It’s an idea so grand that some academics are comparing it to the creation of GM in Oshawa.
The Durham Learning and Business District, or dLAB, is the 150-acre area just north of Highway 401 and it’s gaining its foothold at the border of Oshawa and Whitby.
“This is as bold an idea and maybe as significant as the creation of GM,” says Greg Murphy, dean school of media, art and design at Durham College.
“So GM compelled Durham Region for 100 years, the next 100 years is likely to be compelled by dLAB.”
Murphy is currently consulting on one of the possible buildings for dLAB.
The Durham Region Works Committee has officially set the completion date for the expansion of Consumers Drive connecting Thickson Road to Thornton Road for 2017.
The completion of this road is what determines the timeline for construction on what’s known as dLAB West by the landowner, River Oaks Group.
“What’s coming and when it’s coming is all very much tied into that road because we can’t actually build without it,” says Marvin Green, president of River Oaks Group.
dLAB is a partnership between Durham College, UOIT, Trent University, the land developers, and Durham Region.
When the GM Oshawa plant was most successful it employed about 40,000 people. Green hopes with the combined population of students, staff, and faculty between the three-partnered schools there will be a market of roughly the same size.
Green plans for dLAB West to have up to 12 buildings ranging from 60,000 to 80,000 square feet. Half are devoted to retail and office space and the other half are likely to be academic institutions.
Green says he wants to help develop what Durham Region already offers. He believes Durham has always had strong agriculture and manufacturing industries.
“We want to help grow things that are already there, where the talent is already there,” he says.
The idea is to have all these different buildings close to each other and have a large variety of businesses and institutes so they can work together and grow together.
DTZ, a global property services company, is in charge of leasing the future buildings and are looking for companies interested in working with the college and university partners.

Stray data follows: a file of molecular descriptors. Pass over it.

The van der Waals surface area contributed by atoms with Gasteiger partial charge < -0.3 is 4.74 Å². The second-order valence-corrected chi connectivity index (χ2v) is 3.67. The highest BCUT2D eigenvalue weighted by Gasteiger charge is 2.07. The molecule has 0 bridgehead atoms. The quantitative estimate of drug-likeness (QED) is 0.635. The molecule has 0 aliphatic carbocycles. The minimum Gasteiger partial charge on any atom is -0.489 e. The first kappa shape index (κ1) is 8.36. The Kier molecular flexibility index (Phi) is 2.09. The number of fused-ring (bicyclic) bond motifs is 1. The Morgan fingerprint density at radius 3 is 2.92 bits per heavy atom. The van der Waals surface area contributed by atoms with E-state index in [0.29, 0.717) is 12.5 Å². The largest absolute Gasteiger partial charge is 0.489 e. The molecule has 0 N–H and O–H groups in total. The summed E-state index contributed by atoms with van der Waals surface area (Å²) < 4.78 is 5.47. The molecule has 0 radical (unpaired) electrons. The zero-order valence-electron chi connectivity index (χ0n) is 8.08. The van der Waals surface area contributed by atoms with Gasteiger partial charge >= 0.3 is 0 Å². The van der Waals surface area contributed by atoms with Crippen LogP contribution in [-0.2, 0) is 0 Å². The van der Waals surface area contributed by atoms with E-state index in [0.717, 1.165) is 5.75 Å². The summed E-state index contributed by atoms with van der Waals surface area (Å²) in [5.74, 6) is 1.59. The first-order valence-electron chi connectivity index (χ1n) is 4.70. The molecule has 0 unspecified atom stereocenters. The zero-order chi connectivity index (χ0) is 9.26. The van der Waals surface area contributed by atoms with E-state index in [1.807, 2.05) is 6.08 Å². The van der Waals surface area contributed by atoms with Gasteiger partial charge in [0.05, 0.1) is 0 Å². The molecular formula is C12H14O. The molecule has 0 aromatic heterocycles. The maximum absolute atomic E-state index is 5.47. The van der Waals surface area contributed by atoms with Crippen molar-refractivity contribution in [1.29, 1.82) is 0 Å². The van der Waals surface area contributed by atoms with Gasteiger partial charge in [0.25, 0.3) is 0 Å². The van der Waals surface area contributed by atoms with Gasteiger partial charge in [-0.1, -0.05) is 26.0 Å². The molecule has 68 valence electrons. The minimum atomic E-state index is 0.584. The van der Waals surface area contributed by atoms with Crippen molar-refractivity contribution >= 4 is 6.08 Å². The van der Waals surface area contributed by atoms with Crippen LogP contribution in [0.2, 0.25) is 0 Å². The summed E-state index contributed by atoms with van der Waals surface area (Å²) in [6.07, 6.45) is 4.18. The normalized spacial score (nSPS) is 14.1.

“This is a deliberate attempt to create something called mid-density,” says Green. “It’s close to the street where the buildings and streets are designed to encourage people to get together.”
The institutions are currently under discussion and are being geared toward the partnership with DC, UOIT, and Trent. Some of the ideas for the institutions under discussion are healthcare, media, food, advanced manufacturing, and a new entity called the Ontario Beverage Institute (OBI).
“The concept is that you’ve got five or six different disciplines that allow for serendipitous innovation,” says Murphy.
The most developed idea, however, is the OBI. This institute would be a place to study and brew beers and ciders. The building would have areas dedicated to research and innovation and could possibly have a brewpub.
The other institutes will be designed in a similar fashion featuring ways to study a certain discipline.
“What we’re looking for is places where opportunities for learning and training and employment can all happen in one place and it happens because all these different things are together in the same building,” says Green.
As dLAB starts to rise from the open fields at the borders where Oshawa and Whitby meet adjacent to Highway 401 the opportunities will rise for students and residents of Durham Region and truly decide whether it will be as grand as GM was.